You are tempted to think that because you’re God’s child, your life should be easier, more predictable, and definitely more comfortable. But that’s not what the Bible teaches. Instead, it reveals that struggles are part of God’s plan for you. This means that if you’re God’s child, you must never allow yourself to think that the hard things you are now going through are failures of God’s character, promises, power, or plan. You must not allow yourself to think that God has turned his back on you. You must not let yourself begin to buy into the possibility that God is not as trustworthy as you thought him to be. You must not let yourself do any of these things, because when you begin to doubt God’s goodness, you quit going to him for help. You see, you don’t run for help to those characters you have come to doubt.
God has chosen to let you live in this fallen world because he plans to employ the difficulties of it to continue and complete his work in you. This means that those moments of difficulty are not an interruption of his plan or the failure of his plan, but rather an important part of his plan. I think there are times for many of us when we cry out for God’s grace and we get it—but not the grace that we’re looking for. We want the grace of relief or release. We get those in little pieces, but largely they are yet to come. What we all really need right now is the grace of transformation. God’s grace is not always pleasant. It often comes in the form of something we never would have chosen to go through if we were controlling the joystick.
God has chosen to let you live in this fallen world because he plans to employ the difficulties of it to continue and complete his work in you.
We all need to teach and encourage one another with the theology of uncomfortable grace, because on this side of eternity, God’s grace often comes to us in uncomfortable forms. It may not be what you and I want, but it is precisely what we need. God is faithful; he will use the brokenness of the world that is your present address to complete the loving work of personal transformation that he has begun.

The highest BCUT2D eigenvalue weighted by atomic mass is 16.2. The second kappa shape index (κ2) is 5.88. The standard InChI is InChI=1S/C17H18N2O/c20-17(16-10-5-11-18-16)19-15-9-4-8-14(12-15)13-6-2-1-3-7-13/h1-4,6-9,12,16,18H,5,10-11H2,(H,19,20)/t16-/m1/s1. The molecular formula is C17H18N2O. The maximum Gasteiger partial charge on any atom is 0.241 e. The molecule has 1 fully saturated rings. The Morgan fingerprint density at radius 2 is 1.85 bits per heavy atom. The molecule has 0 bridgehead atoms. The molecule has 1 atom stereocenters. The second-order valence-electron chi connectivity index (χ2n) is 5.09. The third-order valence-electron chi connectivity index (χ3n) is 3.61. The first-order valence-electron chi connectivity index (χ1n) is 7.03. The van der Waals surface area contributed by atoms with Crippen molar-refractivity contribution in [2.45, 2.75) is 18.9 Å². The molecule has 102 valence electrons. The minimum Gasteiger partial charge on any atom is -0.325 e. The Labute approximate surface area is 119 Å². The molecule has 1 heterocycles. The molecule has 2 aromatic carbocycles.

This side of eternity in this broken world, cursing is the default language of the kingdom of self; but mourning is the default language of the kingdom of God. Which language will you speak today?
This article is adapted from New Morning Mercies: A Daily Gospel Devotional by Paul David Tripp.
Turn to the Lord in prayer and in his word during times of despair and discouragement. He is near and read to defend, protect, and preserve those he loves.
Over the course of six days, watch videos and read Scripture and gospel meditations written by Paul David Tripp, adapted from My Heart Cries Out: Gospel Meditations for Everyday Life.
If you are a true believer in Jesus, you are in constant communication with your Lord in some way—either vocally or in your heart.
This gospel meditation by Paul David Tripp encourages us to turn to Christ in our hardships, taking even our most difficult moments to him.